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Mind your own bias

May 02 2019 11:14
Simon Brown

Simon Brown, founder and director of JustOneLap.com.

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One of my biggest investment regrets is not buying Clicks way back in around 2006 at under 1 000c a share. 

I’d done the research and dug around the numbers and financial ratios and it looked like a decent stock with good potential. 

My concern was the actual Clicks stores themselves. To me they were overly bright and clinical in feel and the product line made no sense. 

So, I did not buy any shares.

The mistake was simple, I let my own personal bias form part of the investment process when it shouldn’t. 

I do not shop at Clicks, but let’s be honest: I am in the minority here. 

Literally millions of other South Africans love the experience, product offering and pricing.

Just because I believe something to be true, does not make it so. This has been a hard lesson for me to learn. 

Just because you had a bad experience at a retailer doesn’t mean everybody has the same experience.

Just because the day you went shopping the queues were long and slow doesn’t mean this is the experience at every store, every day.

The truth is that businesses mess up the customer experience sometimes. 

Equally, what we want and expect is not necessarily what everybody else wants and expects.

There are, however, two exceptions to this rule. 

The first is site visits. I was doing these for Clicks, but I did them wrong.

When Famous Brands* was on its acquisition spree, buying casual dining franchises and other smaller niche brands, a friend and I visited most of the new brands they were buying. We went for steaks, Mexican, Italian, chicken and more.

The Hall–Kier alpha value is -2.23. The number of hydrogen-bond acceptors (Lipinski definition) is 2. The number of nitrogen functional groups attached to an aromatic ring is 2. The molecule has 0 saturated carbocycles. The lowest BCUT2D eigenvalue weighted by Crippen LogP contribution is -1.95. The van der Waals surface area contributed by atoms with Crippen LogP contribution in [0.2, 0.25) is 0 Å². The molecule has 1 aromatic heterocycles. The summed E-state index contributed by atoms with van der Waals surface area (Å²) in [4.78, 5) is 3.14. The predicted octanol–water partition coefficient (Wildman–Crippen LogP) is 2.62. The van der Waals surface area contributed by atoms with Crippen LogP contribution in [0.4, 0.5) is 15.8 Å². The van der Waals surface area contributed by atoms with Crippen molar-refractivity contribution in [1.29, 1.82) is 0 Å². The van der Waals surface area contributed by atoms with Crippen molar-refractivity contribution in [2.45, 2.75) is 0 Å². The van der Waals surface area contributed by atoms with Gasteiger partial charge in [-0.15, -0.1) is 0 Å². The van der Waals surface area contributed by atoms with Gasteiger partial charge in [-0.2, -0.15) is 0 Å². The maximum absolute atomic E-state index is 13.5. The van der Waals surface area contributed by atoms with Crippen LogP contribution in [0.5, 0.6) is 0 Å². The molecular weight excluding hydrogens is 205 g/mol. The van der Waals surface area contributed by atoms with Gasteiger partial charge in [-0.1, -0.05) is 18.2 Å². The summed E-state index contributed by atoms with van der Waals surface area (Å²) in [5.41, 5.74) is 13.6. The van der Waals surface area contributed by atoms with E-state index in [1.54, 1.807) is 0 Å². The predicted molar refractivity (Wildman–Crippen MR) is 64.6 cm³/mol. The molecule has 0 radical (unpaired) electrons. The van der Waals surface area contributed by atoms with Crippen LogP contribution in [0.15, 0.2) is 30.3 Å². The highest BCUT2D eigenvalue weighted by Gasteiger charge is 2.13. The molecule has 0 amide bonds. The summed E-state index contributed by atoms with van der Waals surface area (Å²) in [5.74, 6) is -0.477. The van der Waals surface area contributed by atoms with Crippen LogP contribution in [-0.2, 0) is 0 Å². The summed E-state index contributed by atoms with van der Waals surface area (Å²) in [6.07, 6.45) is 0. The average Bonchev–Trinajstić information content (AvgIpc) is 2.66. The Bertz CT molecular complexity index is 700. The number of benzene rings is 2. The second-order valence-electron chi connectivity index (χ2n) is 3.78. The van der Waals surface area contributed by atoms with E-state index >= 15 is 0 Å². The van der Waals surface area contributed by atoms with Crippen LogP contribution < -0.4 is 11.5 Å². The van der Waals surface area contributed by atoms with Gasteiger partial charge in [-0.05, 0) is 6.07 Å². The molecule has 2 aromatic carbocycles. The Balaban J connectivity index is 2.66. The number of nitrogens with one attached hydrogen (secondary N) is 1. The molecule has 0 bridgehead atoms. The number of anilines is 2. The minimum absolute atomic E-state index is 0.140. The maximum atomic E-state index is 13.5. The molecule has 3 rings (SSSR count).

The idea here was rather to try and understand the different brands, their target markets and how they fitted into the broader Famous Brands business model.

At the heart of the Famous Brands business is distribution and a central kitchen, and they can plug almost any food experience into that part of the business. 

But we wanted to better understand the actual experiences.

What we came away with (aside from a number of great meals) was that the signature brands were really all about quality food at decent prices in good locations and, overall, an enjoyable experience. 

This gave us confidence that then CEO Kevin Hedderwick was on the right path. 

This was of course until the indigestion from their Gourmet Burger UK acquisition kicked in. 

Another big part of the Famous Brands experience was consistency. 

When you order a burger from any Steers you expect it to be exactly the same as the same burger from any other Steers branch. 

So, we spent a few months eating Steers burgers from branches across the country to test the consistency. 

Again, we found every burger pretty much exactly the same – which is what you want from a franchise. 

Whether I personally liked the burgers was not the issue, plenty of people did.

The other exception when letting a personal bias form part of the process is ethical investing. 

For example, you may think gambling is immoral or that making money from smoking is depraved – so you choose not to invest in either of these industries. 

Sure, this does mean you may miss out on some profits, but putting principles ahead of profits is a perfectly good idea and there are many other less tarnished industries to invest in. 

But don’t let a personal experience that may differ from other people’s experience be the deciding factor on whether to invest in a stock that you have no moral objection to.

*The writer owns shares in Famous Brands.

investment  |  research
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